According to Orsini, “Sharenting [is] sharing information about children online, usually on social media networks. Parents express particular concerns about sharing sensitive information that might compromise children’s privacy and/or safety.”
Moms are also discussing terms such as “crunchy mom,” “silky mom” and “scrunchy mom.”
Crunchy parenting is a parenting style that leans into more natural parenting methods. “This might include practices like opting for a home birth that’s unmedicated, using cloth diapers, making organic baby food at home, etc. The term originates from the texture of granola,” Orsini says.
Silky parenting is a parenting style that is the opposite of the “crunchy” style. “Mainstream parenting might include practices like opting for a medicated birth in a hospital, using disposable diapers, giving your baby store-bought pouches, etc.,” he explains.
Scrunchy parenting combines “crunchy” and “silky” parenting. Parents might choose to have a hospital birth but make their baby food. Additionally, they might use disposable diapers but breastfeed. This style of parenting is about choosing what works for each family.
But wait — there’s more! Parenting coach and founder of Cindy Shuster tells Yahoo Life that we can thank a reality TV show for the term “almond parenting,” which means “parents who micromanage their kids’ diets.” Almond parenting began trending on TikTok recently after a clip from a 2014 episode of the Real Housewives of Beverly Hills went viral. In the clip, Yolanda Hadid, mother of model Gigi Hadid, told her then-teenager to “have a couple of almonds, and chew them really well.” The comment was made after Gigi mentioned how weak she felt.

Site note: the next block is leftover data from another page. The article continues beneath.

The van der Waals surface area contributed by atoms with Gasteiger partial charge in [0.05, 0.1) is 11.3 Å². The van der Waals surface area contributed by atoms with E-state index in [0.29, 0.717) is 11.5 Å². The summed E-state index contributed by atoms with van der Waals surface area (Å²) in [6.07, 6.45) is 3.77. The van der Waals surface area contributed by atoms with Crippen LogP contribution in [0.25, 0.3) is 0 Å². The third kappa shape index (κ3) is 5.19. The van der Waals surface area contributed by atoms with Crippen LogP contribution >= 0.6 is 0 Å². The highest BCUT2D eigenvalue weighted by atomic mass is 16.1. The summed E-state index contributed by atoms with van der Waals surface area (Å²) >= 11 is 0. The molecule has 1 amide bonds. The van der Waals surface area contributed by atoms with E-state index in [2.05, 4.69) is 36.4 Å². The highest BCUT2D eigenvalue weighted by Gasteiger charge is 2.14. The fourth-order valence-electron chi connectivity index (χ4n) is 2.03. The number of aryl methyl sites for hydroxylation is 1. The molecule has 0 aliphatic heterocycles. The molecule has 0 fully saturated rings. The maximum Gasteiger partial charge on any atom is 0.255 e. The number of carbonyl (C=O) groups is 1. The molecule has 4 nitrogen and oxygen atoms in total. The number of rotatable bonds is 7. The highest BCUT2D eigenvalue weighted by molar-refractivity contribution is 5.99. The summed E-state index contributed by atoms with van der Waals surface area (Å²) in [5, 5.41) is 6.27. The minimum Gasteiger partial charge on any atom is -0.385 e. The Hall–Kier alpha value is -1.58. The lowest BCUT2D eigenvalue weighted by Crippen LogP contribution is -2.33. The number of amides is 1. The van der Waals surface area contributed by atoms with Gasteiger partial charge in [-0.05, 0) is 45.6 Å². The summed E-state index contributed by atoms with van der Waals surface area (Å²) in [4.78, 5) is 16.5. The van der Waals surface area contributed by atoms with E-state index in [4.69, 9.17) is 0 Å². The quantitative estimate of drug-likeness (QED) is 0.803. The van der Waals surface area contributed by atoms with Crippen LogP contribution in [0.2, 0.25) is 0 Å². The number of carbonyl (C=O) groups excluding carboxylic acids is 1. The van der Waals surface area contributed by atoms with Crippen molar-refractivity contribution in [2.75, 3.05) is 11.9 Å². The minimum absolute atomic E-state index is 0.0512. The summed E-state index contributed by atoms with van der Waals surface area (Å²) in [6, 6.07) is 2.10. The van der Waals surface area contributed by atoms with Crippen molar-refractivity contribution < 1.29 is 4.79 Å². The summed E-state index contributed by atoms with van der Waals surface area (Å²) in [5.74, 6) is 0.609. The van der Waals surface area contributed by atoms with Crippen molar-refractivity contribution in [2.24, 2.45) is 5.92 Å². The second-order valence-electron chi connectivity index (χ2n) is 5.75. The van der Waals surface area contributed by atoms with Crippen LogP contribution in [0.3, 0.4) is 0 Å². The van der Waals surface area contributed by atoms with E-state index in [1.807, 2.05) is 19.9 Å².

Karen Reardanz, a baby products and registry expert at Babylist.com says that the “almond mom” term describes a “mom who’s hyperfocused on dieting and being thin and continues to comment on her child’s eating patterns throughout the child’s life.”
“That’s a trendy buzzword for a parenting behavior that can have serious consequences on a child — their body image and their relationship to food,” she adds. “So, it’s interesting how something like this can be a ‘buzzword’ or trend on TikTok, but can lead to serious discussions in media and at home.”
Porter says that “sittervising” and “parentification” have been newly introduced terms in the last five years.
“Sittervising is supervising your children from a sitting position instead of hovering over them physically. Think of it like this: As children are at play on the playground, the parent will supervise and watch them while seated on a nearby bench instead of standing near them,” Porter explains.
She also shares that “parentification” is defined as “a parent who heavily relies on a child to either help raise the other children, help pay bills, run the home.”
Now that you know a few trendier parenting terms don’t be surprised if they are different tomorrow. Being a parent is all about adapting to change, after all.